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I'm trying to change some legacy code to use DI with Spring framework. I have a concrete case for which I'm wondering which is the most proper way to implement it.

It is a java desktop application. There is a DataManager interface used to query / change data from the data store. Currently there is only one implementation using a XML file for store, but in the future it is possible to add SQL implementation. Also for unit testing I may need to mock it.

Currently every peace of code that needs the data manager retrieves it by using a factory. Here is the source code of the factory:

public class DataManagerFactory   
{  
    private static DataManagerIfc dataManager;

    public static DataManagerIfc getInstance()
    {
        // Let assume synchronization is not needed
        if(dataManager == null)
            dataManager = new XMLFileDataManager();

        return dataManager;
    }
}

Now I see 3 ways to change the application to use DI and Spring.

I. Inject the dependency only in the factory and do not change any other code.

Here is the new code:

public class DataManagerFactory  
{
    private DataManagerIfc dataManager;

    public DataManagerFactory(DataManagerIfc dataManager)
    {
        this.dataManager = dataManager;
    }

    public DataManagerIfc getDataManager()
    {
        return dataManager;
    }

    public static DataManagerIfc getInstance()
    {
        return getFactoryInstance().getDataManager();
    }

    public static DataManagerFactory getFactoryInstance()
    {
        ApplicationContext context =
                    new ClassPathXmlApplicationContext(new String[] {"com/mypackage/SpringConfig.xml"});

        return context.getBean(DataManagerFactory.class);
    }
}

And the XML with the bean description:

<bean id="dataManagerFactory"
            class="com.mypackage.DataManagerFactory">
    <constructor-arg ref="xmlFileDataManager"/>
</bean>

<bean id="xmlFileDataManager"
    class="com.mypackage.datamanagers.xmlfiledatamanager.XMLFileDataManager">
</bean>

II. Change every class that is using the data manager so it takes it through the constructor and store it as a class variable. Make Spring bean definitions only for the "root" classes from where the chain of creation starts.

III. Same as II. but for every class that is using the data manager create a Spring bean definition and instantiate every such class by using the Spring Ioc container.

As I'm new to the DI concept, I will appreciate every advice what will be the correct and "best practice" solution. Many thanks in advance.

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3 Answers 3

up vote 2 down vote accepted

Use option 3.

The first option keeps your code untestable. You won't be able to easily mock the static factory method so that it returns a mock DataManager.

The second option will force you to have the root classes know all the dependencies of all the non-root classes in order to make the code testable.

The third option really uses dependency injection, where each bean only know about its direct dependencies, and is injected by the DI container.

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I was also thinking that the third is real DI. But what bothers me is that I will end up with more than 100 bean definitions in an XML files. Would it be easy to maintain this. Or may be I have to add such definition only for classes for which I write unit tests. –  Boris Toninski Feb 4 '13 at 13:53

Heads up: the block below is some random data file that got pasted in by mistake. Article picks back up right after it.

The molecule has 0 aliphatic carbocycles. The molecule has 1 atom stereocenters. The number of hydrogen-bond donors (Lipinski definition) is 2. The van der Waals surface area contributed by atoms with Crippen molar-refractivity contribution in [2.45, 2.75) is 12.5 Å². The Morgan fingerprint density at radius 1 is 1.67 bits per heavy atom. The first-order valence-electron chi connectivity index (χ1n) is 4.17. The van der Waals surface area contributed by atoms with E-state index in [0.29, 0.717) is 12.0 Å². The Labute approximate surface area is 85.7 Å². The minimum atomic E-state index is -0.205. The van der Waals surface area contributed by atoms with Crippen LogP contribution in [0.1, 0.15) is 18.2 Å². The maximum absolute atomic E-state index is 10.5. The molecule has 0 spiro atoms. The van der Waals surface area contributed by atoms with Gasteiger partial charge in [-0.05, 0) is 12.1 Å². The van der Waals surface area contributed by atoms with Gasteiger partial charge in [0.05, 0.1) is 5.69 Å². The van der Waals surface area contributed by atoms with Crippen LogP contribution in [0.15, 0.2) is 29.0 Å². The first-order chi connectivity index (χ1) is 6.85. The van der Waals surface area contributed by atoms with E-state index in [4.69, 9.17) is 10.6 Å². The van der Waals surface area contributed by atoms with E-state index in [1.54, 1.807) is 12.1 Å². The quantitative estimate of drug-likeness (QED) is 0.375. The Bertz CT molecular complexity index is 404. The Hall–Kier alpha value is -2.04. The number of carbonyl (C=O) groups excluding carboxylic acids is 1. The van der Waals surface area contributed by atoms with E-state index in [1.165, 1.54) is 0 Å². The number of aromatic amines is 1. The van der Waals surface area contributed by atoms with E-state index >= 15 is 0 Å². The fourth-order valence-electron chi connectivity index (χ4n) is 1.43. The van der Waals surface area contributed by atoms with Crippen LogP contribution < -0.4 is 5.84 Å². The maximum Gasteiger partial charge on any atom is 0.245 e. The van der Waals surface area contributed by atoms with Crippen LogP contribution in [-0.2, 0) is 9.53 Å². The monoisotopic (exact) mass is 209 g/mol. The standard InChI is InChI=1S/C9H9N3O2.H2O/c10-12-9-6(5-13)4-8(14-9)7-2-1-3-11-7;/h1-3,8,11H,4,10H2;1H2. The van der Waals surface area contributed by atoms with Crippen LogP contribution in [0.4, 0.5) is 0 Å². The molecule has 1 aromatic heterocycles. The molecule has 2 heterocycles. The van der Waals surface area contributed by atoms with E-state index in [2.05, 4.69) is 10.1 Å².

Spring supports annotations for a long time. You don't need to declare Spring beans in XML. static.springsource.org/spring/docs/3.1.x/… –  JB Nizet Feb 4 '13 at 13:57
    
This sounds reasonable. What I still can not clearly understand is when to use xml definition and when annotations. –  Boris Toninski Feb 4 '13 at 14:04
    
XML: when you really don't have any other choice (for example to declare a bean which doesn't have annotations, such as a Spring TxManager or DataSource). Annotations: whenever you can. Note that you can even replace XML config with Java config in latest versions of Spring. –  JB Nizet Feb 4 '13 at 14:06
    
Thanks a lot for the suggestions! –  Boris Toninski Feb 4 '13 at 14:13

Well... why did you write the factory in the first place? Spring is not intended to make you change how you write code (not just to suit Spring that is), so keeping the factory is correct as it uses well-known pattern. Injecting the dependency into the factory will retain that behaviour.

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Option 3 is the correct route to take. By using such a configuration you can usefully take components of your configuration and use them in new configurations, and everything will work as expected.

As a rule of thumb, I would expect one call to Spring to instantiate the application context and get the top-level bean. I wouldn't expect to make repeated calls to the Spring framework to get multiple beans. Everything should be injected at the correct level to reflect responsibilities etc.

Beware (since you're new to this) that you don't plumb in your data manager into every class available! This is quite a common mistake to make, and if you've not abstracted out and centralised responsibilities sufficiently, you'll find you're configuring classes with lots of managers. When you see you're doing this it's a good time to step back and look at your abstractions and componentisation.

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